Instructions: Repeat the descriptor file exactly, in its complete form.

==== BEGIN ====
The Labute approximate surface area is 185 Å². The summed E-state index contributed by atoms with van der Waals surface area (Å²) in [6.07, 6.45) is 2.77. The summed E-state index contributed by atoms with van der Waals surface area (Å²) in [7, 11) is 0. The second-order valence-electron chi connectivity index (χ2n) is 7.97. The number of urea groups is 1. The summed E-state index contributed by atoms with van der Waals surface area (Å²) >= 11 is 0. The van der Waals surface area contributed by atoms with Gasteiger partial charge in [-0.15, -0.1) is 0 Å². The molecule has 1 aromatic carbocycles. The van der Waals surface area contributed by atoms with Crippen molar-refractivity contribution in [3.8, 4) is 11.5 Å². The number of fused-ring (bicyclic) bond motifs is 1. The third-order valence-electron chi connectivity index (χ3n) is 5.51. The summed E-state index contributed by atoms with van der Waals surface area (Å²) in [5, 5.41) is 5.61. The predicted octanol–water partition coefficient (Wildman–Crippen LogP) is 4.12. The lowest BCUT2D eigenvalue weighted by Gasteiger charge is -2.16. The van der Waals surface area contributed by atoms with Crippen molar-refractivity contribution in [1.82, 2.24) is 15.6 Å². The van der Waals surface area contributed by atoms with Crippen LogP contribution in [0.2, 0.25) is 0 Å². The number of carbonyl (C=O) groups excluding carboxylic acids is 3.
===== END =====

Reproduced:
The Labute approximate surface area is 185 Å². The summed E-state index contributed by atoms with van der Waals surface area (Å²) in [6.07, 6.45) is 2.77. The summed E-state index contributed by atoms with van der Waals surface area (Å²) in [7, 11) is 0. The second-order valence-electron chi connectivity index (χ2n) is 7.97. The number of urea groups is 1. The summed E-state index contributed by atoms with van der Waals surface area (Å²) >= 11 is 0. The van der Waals surface area contributed by atoms with Gasteiger partial charge in [-0.15, -0.1) is 0 Å². The molecule has 1 aromatic carbocycles. The van der Waals surface area contributed by atoms with Crippen molar-refractivity contribution in [3.8, 4) is 11.5 Å². The number of fused-ring (bicyclic) bond motifs is 1. The third-order valence-electron chi connectivity index (χ3n) is 5.51. The summed E-state index contributed by atoms with van der Waals surface area (Å²) in [5, 5.41) is 5.61. The predicted octanol–water partition coefficient (Wildman–Crippen LogP) is 4.12. The lowest BCUT2D eigenvalue weighted by Gasteiger charge is -2.16. The van der Waals surface area contributed by atoms with Crippen molar-refractivity contribution in [1.82, 2.24) is 15.6 Å². The van der Waals surface area contributed by atoms with Crippen LogP contribution in [0.2, 0.25) is 0 Å². The number of carbonyl (C=O) groups excluding carboxylic acids is 3.